The African Christian Democratic Party (ACDP) is deeply concerned about the General Intelligence Laws Amendment (GILA) Bill, known as the “Spy Bill”, as certain of its provisions undermine important constitutional rights.
Our first concern relates to the broad definition of threats to national security which includes anything that may threaten “equality and equitable access to opportunities” as well as “measures and activities that seek to advance and promote peace and harmony and freedom from fear and want for South Africans.” This new definition is so wide that it will enable state security services to consider almost any manner of conduct as a threat to national security, and institute prosecution against anyone they perceive as a threat to national security. We have already seen abuses of state power as highlighted in the Mufamadi and Zondo Reports, and cannot leave this broad definition unchallenged.
Following an outcry about vetting of church and other leaders, the Bill was amended to remove direct references to vetting such leaders. The ACDP remains concerned, however, that the broad definition of “persons or institutions of national security interest” still includes religious organisations and their employees. This could result in vetting “through the back door.” Churches that fail to obtain a security clearance certificate may then be forced to close. It also puts such pastors and other religious leaders at risk of having their security clearances revoked should they be perceived as a state security risk. This is of huge concern, given the abuse of power by state security agencies that has already taken place. It also opens the door for the government to interfere in religious matters and is effectively a form of state regulation of religion. Vetting has also been used to marginalise critics, such as when a former State Security Agency director-general revoked the security clearance of the Inspector-General of Intelligence who was investigating his conduct.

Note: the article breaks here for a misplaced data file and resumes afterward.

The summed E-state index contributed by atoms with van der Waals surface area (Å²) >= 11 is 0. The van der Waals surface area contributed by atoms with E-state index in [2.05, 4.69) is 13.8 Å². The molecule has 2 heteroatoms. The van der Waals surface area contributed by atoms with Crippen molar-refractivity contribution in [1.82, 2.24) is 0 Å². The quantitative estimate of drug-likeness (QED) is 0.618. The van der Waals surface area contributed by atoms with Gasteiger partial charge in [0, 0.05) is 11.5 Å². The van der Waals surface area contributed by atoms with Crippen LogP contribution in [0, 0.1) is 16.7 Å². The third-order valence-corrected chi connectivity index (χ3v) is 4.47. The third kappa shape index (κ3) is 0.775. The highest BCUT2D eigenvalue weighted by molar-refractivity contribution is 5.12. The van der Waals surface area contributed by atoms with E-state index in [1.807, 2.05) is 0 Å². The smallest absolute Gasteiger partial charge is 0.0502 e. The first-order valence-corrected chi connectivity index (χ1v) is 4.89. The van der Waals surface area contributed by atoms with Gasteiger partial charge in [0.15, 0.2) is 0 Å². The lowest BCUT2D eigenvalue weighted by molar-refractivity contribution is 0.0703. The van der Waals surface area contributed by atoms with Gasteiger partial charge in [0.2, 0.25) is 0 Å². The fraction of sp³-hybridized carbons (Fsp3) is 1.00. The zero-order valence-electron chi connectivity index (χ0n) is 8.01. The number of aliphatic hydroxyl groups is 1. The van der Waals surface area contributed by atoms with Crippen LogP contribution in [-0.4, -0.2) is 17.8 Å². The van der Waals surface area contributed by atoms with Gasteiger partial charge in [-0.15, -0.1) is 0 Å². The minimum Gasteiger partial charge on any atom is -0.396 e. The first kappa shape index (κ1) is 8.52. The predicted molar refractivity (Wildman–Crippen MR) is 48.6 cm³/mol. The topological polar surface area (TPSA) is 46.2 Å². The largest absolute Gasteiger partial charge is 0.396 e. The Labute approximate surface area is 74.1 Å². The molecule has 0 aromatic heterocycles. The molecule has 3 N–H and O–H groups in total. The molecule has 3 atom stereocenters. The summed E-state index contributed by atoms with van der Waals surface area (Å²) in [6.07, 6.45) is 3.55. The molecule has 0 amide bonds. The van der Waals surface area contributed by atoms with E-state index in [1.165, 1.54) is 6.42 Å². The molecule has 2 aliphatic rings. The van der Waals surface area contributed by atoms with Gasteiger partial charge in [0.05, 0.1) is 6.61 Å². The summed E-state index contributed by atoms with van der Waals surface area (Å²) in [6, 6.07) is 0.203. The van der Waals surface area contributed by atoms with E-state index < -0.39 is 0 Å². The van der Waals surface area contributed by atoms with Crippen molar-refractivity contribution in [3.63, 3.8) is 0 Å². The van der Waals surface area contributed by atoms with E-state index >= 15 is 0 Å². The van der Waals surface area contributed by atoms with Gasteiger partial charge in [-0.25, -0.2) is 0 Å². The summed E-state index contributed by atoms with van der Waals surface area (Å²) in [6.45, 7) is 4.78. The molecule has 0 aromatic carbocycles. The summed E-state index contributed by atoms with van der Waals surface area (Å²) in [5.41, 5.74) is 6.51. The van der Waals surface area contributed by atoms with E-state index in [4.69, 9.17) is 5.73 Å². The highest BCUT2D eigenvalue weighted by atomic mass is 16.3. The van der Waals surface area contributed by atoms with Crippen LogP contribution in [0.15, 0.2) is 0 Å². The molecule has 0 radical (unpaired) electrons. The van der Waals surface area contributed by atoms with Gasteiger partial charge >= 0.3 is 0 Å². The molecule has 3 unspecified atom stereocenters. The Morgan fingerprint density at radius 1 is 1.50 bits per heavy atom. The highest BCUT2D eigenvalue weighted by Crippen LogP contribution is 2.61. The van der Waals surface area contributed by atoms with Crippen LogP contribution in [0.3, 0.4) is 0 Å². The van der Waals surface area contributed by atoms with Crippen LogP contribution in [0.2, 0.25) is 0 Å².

It also flies in the face of the findings of the Mufamadi High level Panel on the State Security Agency (SSA) which made strong recommendations for a clearer and more focussed mandate for the county’s intelligence agencies.
This possible vetting requirement infringes on the constitutional rights of freedom of religion, freedom of expression and freedom of association and must be rejected. The wording of the Bill must be made clear to remove any such vetting.
The ACDP calls on all non-government organisations, churches and other faith–based organisations, and concerned citizens to send submissions in opposition to this Bill before the cut-off date which is 15 February 2024 to:
The Ad Hoc Committee on General Intelligence Laws Amendment Bill
Re: The General Intelligence Laws Amendment Bill;
From: Name and Surname/ Church/ Organisation
The ACDP will do everything in its power to prevent these contentious provisions in the Bill being passed into law.